before and afterInteriors

Before & After: A Home Gets a Charming Overhaul in Portland, OR

by Erin Austen Abbott

It’s not often that you can find an older home on the market that’s only had one owner. But that was exactly the case for Portland, OR couple David and Kimberly Brandt with their 1928 Cape Cod style, 1,700-square-foot cottage. They are only the second family to live in the home, just blocks from the restaurants, shopping, and coffee shops in the neighborhood of Beaumont Village.

Before they could get to the point of looking for a home, though, they had a list of boxes they wanted to check off before taking the plunge into buying. They knew that a fixer-upper was not out of the question, so they spent a year prior vetting contractors, researching vendors, and consulting with a structural engineer. Once they found the home they wanted to make an offer on, the couple worked with the sellers and were able to have all of the “unseen but necessary” things done before closing on the house. “We decommissioned an oil tank, replaced electric, replaced plumbing, replaced water line, replaced water heater. So that left the ‘fun’ stuff,” Kimberly says. After planning and ordering materials, their contractor, Kevin Pasion of Grebs Kitchen & Bath Remodeling, knocked out the entire renovation in about 10 weeks. “Would’ve been quicker if we weren’t hit with an epic snowstorm in the middle of it,” Kimberly notes.

With a new kitchen, bathroom, and living room, their home is now a mix of a British country cottage and a beautiful, streamlined Scandinavian aesthetic. “Our goal was finding a balance of both of these, while creating a welcoming, family-friendly space,” Kimberly shares. “Nothing is off-limits to our kid or pets. Everything was selected with the ‘Hound Dog’ filter in mind.” The living room fireplace was what really sold them on the home in the first place, with its curved, brick lining. The cabinets on either side of the fireplace were added during the renovation. One side holds their son’s toys, and the other side hides a TV. “Our woodworker had the genius idea of putting the TV on a lift, so the top opens and the TV slides up at the push of a button! It’s so hard to solve the TV dilemma in a tiny space where you want to be able to entertain,” Kimberly says.

All the gorgeous cottage details and smart, functional living solutions are no doubt thanks to Kimberly and David’s careful planning before even setting sights on this home. Please scroll down to see this amazing transformation. —Erin 

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Photography by Kris Seymore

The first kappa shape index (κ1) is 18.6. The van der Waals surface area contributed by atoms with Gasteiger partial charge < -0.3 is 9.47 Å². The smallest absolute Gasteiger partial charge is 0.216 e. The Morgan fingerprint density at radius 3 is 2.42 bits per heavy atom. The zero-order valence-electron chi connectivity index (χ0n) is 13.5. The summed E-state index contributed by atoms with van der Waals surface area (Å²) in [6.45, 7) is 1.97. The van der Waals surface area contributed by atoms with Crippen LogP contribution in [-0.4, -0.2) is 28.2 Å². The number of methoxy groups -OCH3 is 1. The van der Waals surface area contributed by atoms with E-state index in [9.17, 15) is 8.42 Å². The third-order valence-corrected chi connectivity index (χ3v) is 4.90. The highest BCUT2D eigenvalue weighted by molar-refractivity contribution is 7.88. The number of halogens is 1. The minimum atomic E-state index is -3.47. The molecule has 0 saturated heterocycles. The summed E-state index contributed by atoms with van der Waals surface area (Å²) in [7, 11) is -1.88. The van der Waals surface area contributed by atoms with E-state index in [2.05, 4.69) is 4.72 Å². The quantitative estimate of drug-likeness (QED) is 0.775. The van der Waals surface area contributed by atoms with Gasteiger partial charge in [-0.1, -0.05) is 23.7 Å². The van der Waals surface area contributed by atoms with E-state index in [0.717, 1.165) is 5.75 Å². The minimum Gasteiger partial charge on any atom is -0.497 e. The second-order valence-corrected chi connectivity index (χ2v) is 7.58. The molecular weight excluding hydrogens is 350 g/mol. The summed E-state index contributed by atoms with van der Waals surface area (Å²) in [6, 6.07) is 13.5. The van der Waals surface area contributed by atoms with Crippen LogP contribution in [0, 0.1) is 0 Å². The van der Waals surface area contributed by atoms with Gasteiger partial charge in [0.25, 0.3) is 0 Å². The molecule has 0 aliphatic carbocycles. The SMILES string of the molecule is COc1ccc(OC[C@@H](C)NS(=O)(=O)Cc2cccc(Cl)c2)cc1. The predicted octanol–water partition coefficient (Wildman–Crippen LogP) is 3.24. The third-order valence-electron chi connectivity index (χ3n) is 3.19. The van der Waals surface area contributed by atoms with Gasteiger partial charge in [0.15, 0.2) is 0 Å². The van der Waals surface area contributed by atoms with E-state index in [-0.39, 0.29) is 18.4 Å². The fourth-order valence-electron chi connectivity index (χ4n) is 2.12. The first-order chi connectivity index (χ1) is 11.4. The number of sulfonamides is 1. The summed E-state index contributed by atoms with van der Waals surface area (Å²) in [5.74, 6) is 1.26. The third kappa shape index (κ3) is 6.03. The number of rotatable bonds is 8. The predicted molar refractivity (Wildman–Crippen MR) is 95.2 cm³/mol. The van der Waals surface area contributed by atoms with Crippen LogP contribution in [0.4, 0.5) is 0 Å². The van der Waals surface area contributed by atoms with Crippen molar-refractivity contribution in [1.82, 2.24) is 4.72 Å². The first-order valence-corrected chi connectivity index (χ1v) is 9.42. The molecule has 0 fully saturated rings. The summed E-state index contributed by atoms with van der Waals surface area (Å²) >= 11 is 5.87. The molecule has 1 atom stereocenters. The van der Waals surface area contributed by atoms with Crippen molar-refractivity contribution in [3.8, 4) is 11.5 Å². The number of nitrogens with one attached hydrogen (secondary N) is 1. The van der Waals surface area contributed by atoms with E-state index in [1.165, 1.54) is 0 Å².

Image above: After giving the kitchen a modern cottage makeover, the Brandts now have the kitchen look they dreamed of achieving. 

Kimberly and David Brandt on Design*Sponge

“Selecting a floor surface in this space was a challenge,” Kimberly begins. “I knew I did not want wood; transitioning from the original flooring in the dining room to new in the kitchen would’ve been difficult and I didn’t want the upkeep of a wood floor in a wet room. I explored concrete tile like we executed in the bathroom, but eventually landed on this beautiful Saltillo brick. I decided to lay it in a herringbone pattern to better contrast against the vertical lines of the wood floor in the adjacent room, and to add a bit of tonal interest in the small space. It’s such a lovely material and SO easy to keep looking clean. It’s suitable inside and outside; eventually, I’d love to carry it out into the cuddle room and onto the back patio.”

Kimberly and David Brandt on Design*Sponge

From 1940s mint cabinets to serene marble tiles and soft wood tones.

Kimberly and David Brandt on Design*Sponge

“The kitchen, just like the bathroom and cuddle room, had also not been touched since the 1940s or 50s. We lived with it in this state for about a year to really get a feel for how it functioned,” Kimberly says.

Kimberly and David Brandt on Design*Sponge

“We’ve loved having the combination of closed cabinets and open shelving. Our everyday dishes are out on the shelves for ease of access. They are rotated out often enough that we avoid the build-up of dust and grime that plagues open kitchens.”

Kimberly and David Brandt on Design*Sponge

“This sink is a life-changer. We absolutely LOVE how the cutting board can mount to the top. It helps expand our working space (which is critical in a tiny kitchen) and makes it so easy to drop scraps into the garbage disposal,” Kimberly shares.

Kimberly and David Brandt on Design*Sponge

“This fireplace sold us on the house and set the stage for all our cottage dreams.” 

Kimberly and David Brandt on Design*Sponge

The before and after look at the living room, complete with original plaster walls.

Kimberly and David Brandt on Design*Sponge

“Our built-ins to the left and right of the fireplace are where the toys are tucked and the TV pops up. Besides the fireplace, my favorite part of this room is the original plaster walls. The previous owners only used the picture rails, and they’ve survived almost 100 years without a single nail hole. It’s magic,” Kimberly muses.

Kimberly and David Brandt on Design*Sponge

A close-up look at the built-in cabinets next to the fireplace.

Kimberly and David Brandt on Design*Sponge

A few details from the cozy living room. “That’s our hound Lazlo snoozing in the background,” Kimberly points out.

Kimberly and David Brandt on Design*Sponge

“I found that mirror at an antique store on a family trip to Maine last year. It was my first time to that part of the country and I was blown away by all the amazing Americana antiques. I feel pretty lucky it made the haul all the way back to Portland,” Kimberly shares.

Kimberly and David Brandt on Design*Sponge

“Ah, the workhorse that is the entry table. This is where we dump all of our daily ‘stuff’ and it almost always has a coffee ring that needs to be wiped up. I have the worst habit of taking my coffee mug into the car with me every morning on the way to work, and I always manage to place it down with a splash as we’re scrambling to get out the door,” Kimberly laughs.